Jane Jacobs via Google Doodles.
Why the question remains so vital today.
On a presidential campaign trail paved with discussions of border walls, Supreme Court nominees and terrorism fears, candidates have hardly mentioned cities beyond, perhaps, a remark about “New York values.” Yet a national agenda in this century must be an urban one. Two-thirds of the population now lives in the nation’s largest 100 metropolitan areas, and nearly 100 million more people are projected to live in American cities by 2050—swelled by the ambitious who move to them and those lucky enough to be born in them. Urban property values attest both to the desirability of cities and also to the scarcity of affordable housing as population growth outstrips new construction.
This week marks the centennial of the birth of Jane Jacobs, one of the world’s greatest urban visionaries, and her observations have never been more relevant or needed in our national dialog and in our cities than today, 10 years after her death. Jacobs first made her mark through her masterwork, The Death and Life of Great American Cities, published in 1961 and still in print. It is required reading for elected leaders, urban planners and ordinary citizens.
Jacobs’s view of an ideal city, famously inspired by the street scenes she witnessed beyond the window of her West Village home, was humanely designed with short and walkable blocks. Successful neighborhoods are dense with a mix of housing, retail shops, schools, offices and cultural institutions. Networks of people bring “eyes on the street,” keeping each other safe and their communities connected and driving the economies of cities. Yet most cities at Jacobs’s time were far from this ideal and many have become even less so. Built in the early-to-mid 20th century, streets in most American cities were designed to move vehicles and not to support the neighborhood life along them.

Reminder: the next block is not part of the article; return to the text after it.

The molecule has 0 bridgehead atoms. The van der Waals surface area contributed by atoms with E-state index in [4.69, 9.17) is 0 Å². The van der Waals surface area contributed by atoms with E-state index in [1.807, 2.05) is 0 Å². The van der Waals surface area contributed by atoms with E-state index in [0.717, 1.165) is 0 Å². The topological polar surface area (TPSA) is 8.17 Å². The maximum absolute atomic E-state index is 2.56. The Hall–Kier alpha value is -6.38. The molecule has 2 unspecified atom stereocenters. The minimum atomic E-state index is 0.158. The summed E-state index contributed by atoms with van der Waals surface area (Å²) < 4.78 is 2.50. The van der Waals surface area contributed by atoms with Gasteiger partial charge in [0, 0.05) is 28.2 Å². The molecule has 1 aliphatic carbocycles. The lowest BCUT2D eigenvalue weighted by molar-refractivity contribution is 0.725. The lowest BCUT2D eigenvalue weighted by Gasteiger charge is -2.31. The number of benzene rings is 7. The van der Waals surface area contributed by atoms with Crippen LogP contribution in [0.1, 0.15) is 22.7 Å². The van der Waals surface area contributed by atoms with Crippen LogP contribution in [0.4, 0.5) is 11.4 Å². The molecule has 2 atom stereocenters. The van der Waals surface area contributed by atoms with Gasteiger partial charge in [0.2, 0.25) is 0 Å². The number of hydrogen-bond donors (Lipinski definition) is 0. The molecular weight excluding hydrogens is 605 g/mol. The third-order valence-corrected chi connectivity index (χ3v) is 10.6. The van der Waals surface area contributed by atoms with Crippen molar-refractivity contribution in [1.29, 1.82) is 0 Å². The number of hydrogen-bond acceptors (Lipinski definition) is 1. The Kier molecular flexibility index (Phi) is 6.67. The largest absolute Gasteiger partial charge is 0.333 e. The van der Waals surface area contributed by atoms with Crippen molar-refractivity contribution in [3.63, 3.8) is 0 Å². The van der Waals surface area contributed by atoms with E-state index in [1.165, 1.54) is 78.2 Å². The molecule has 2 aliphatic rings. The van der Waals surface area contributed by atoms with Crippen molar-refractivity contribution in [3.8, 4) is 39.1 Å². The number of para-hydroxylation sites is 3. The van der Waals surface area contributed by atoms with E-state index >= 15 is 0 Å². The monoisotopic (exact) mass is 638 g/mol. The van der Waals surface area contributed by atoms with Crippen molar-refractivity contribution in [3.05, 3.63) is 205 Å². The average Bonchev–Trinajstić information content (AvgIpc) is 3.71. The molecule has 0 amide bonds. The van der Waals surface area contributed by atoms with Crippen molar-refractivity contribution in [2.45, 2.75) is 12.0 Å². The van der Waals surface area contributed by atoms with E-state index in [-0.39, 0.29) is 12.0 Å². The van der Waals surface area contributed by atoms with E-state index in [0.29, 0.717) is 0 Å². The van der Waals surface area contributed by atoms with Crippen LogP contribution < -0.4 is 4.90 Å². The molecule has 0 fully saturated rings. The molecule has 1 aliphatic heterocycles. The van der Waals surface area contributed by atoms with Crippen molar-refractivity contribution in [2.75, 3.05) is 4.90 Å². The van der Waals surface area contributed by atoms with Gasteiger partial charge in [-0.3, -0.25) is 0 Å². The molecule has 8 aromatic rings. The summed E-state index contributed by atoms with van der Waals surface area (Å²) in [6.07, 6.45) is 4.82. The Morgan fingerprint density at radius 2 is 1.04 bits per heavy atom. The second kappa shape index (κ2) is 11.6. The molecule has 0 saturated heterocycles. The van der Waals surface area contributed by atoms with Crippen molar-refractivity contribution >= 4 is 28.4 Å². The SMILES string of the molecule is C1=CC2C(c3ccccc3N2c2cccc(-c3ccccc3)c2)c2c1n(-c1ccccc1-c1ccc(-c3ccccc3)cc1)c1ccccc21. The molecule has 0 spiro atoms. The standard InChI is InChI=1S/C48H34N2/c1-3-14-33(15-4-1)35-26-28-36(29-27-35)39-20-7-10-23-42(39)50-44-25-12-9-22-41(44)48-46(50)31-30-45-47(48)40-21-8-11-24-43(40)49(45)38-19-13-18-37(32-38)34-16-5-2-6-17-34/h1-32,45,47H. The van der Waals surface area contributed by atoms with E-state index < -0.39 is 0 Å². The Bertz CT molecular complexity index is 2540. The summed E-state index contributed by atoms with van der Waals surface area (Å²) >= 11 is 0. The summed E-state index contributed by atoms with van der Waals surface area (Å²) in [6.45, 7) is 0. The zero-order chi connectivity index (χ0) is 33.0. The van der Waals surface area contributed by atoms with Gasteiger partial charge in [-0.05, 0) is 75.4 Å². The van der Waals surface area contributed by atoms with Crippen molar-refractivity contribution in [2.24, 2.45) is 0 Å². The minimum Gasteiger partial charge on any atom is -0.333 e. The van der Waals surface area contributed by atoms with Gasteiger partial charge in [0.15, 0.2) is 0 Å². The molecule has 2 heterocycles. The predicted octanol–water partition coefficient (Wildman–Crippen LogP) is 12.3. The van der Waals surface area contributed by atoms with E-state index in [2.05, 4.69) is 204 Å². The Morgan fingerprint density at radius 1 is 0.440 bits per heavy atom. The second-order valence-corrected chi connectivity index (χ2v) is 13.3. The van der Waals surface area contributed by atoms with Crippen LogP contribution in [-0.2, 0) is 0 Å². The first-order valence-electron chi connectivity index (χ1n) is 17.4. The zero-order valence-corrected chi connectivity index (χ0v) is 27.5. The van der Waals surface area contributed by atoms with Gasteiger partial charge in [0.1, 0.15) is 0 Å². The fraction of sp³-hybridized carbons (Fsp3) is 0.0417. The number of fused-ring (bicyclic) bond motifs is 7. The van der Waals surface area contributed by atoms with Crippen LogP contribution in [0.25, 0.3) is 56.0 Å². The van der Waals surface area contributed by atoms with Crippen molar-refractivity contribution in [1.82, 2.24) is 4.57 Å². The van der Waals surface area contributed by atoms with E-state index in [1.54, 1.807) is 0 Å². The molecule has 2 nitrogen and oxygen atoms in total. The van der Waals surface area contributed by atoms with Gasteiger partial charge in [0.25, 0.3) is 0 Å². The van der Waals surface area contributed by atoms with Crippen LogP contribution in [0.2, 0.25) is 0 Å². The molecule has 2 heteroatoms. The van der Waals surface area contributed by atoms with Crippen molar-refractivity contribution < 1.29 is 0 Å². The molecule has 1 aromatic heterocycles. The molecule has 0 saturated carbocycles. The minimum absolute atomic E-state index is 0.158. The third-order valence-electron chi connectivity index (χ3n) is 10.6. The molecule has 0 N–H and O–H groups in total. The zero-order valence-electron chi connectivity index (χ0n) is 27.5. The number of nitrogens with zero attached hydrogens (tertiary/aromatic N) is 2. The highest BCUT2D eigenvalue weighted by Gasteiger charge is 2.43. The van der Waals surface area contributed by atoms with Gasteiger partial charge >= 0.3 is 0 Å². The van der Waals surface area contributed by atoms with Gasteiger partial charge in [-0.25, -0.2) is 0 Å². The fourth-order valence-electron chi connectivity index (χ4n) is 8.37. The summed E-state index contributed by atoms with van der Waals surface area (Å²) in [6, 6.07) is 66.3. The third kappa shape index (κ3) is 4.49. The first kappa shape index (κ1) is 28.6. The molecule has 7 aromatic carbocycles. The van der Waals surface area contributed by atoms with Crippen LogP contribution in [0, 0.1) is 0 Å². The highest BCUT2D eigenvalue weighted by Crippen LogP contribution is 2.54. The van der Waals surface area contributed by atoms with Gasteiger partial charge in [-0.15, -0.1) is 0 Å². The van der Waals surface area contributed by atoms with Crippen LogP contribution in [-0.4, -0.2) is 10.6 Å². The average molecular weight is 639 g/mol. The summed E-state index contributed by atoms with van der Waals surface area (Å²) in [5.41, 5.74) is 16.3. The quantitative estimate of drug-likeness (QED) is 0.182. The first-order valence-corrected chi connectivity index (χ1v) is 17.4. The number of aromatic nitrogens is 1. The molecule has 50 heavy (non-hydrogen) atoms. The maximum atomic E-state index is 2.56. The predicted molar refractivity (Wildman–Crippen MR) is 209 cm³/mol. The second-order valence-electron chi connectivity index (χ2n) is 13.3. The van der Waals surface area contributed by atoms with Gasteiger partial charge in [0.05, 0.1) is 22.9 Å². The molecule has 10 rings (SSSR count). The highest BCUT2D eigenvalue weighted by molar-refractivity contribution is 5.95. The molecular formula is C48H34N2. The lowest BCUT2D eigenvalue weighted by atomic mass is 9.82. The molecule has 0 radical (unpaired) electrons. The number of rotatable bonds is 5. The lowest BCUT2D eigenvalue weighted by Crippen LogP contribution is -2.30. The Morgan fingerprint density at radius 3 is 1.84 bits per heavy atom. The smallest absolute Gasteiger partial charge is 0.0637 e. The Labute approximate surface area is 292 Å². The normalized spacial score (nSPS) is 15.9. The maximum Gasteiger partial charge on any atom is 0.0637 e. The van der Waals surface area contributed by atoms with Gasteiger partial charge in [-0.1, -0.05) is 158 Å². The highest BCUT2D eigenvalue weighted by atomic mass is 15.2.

Jacobs is remembered today for her role in defeating an expressway promoted by her nemesis, New York’s master builder Robert Moses, which would have slashed across Lower Manhattan. This victory over Moses inspired similar highway revolts against proposals for new roads through American downtowns in the 1960s and 70s. Yet aside from these halted urban highways, there has been little sustained effort in Jacobs’s name to reclaim and revive the ordinary city street itself from cars until relatively recently. Instead of inspiring an urban renaissance, Death and Life was followed by decades of rapid suburbanization, urban depopulation, congestion and economic decay, from which American cities are still recovering. City streets from curb to curb remain virtually unchanged, as congested and dangerous today as they were 50 years ago in Jacobs’s era, and the effects of this neglect are visible in neighborhoods from Boston to Atlanta to Houston, Los Angeles, San Francisco and Toronto, where Jacobs moved in 1968 and ultimately spent more than three decades of her life. The question remains today: What Would Jane Jacobs Do—WWJJD?
We should honor Jacobs’s memory today by redesigning our cities as she might have. It’s not just a matter of livability or quality of life, but a long-term strategy for a denser urban future, one that is environmentally rational and economically vital. City residents have a carbon footprint a fraction of the average American, made possible by walkable neighborhoods, accessible transit, and not needing to use a car for almost every errand. A new generation of mayors, city leaders and community organizations have started to revitalize city centers and promote residential construction in downtowns where housing stock has been reduced to parking lots. They are taking advantage of the fact that fewer young Americans are opting to get drivers licenses, the lowest level in 30 years. Meanwhile, technology is transforming every part of urban life today, and transportation platforms like Lyft, Uber and car-share companies offer alternatives to car ownership and new opportunities for city dwellers.